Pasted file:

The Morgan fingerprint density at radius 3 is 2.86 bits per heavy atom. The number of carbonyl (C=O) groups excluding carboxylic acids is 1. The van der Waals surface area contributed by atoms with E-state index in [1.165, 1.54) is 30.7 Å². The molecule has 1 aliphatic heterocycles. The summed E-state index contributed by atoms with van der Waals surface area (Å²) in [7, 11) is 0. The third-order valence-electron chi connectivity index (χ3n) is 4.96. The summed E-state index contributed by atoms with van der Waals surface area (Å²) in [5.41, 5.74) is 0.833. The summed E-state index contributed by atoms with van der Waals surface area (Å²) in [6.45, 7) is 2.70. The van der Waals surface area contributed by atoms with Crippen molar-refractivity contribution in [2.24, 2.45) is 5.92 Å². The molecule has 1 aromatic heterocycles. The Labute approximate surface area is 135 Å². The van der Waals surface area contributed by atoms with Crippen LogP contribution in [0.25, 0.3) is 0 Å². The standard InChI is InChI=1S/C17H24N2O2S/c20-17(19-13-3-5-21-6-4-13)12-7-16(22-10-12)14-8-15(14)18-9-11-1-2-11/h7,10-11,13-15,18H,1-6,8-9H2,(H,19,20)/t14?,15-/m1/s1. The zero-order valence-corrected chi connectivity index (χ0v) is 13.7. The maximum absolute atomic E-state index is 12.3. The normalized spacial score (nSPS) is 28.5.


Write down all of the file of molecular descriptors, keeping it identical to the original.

The Morgan fingerprint density at radius 3 is 2.86 bits per heavy atom. The number of carbonyl (C=O) groups excluding carboxylic acids is 1. The van der Waals surface area contributed by atoms with E-state index in [1.165, 1.54) is 30.7 Å². The molecule has 1 aliphatic heterocycles. The summed E-state index contributed by atoms with van der Waals surface area (Å²) in [7, 11) is 0. The third-order valence-electron chi connectivity index (χ3n) is 4.96. The summed E-state index contributed by atoms with van der Waals surface area (Å²) in [5.41, 5.74) is 0.833. The summed E-state index contributed by atoms with van der Waals surface area (Å²) in [6.45, 7) is 2.70. The van der Waals surface area contributed by atoms with Crippen molar-refractivity contribution in [2.24, 2.45) is 5.92 Å². The molecule has 1 aromatic heterocycles. The Labute approximate surface area is 135 Å². The van der Waals surface area contributed by atoms with Crippen LogP contribution in [0.25, 0.3) is 0 Å². The standard InChI is InChI=1S/C17H24N2O2S/c20-17(19-13-3-5-21-6-4-13)12-7-16(22-10-12)14-8-15(14)18-9-11-1-2-11/h7,10-11,13-15,18H,1-6,8-9H2,(H,19,20)/t14?,15-/m1/s1. The zero-order valence-corrected chi connectivity index (χ0v) is 13.7. The maximum absolute atomic E-state index is 12.3. The normalized spacial score (nSPS) is 28.5.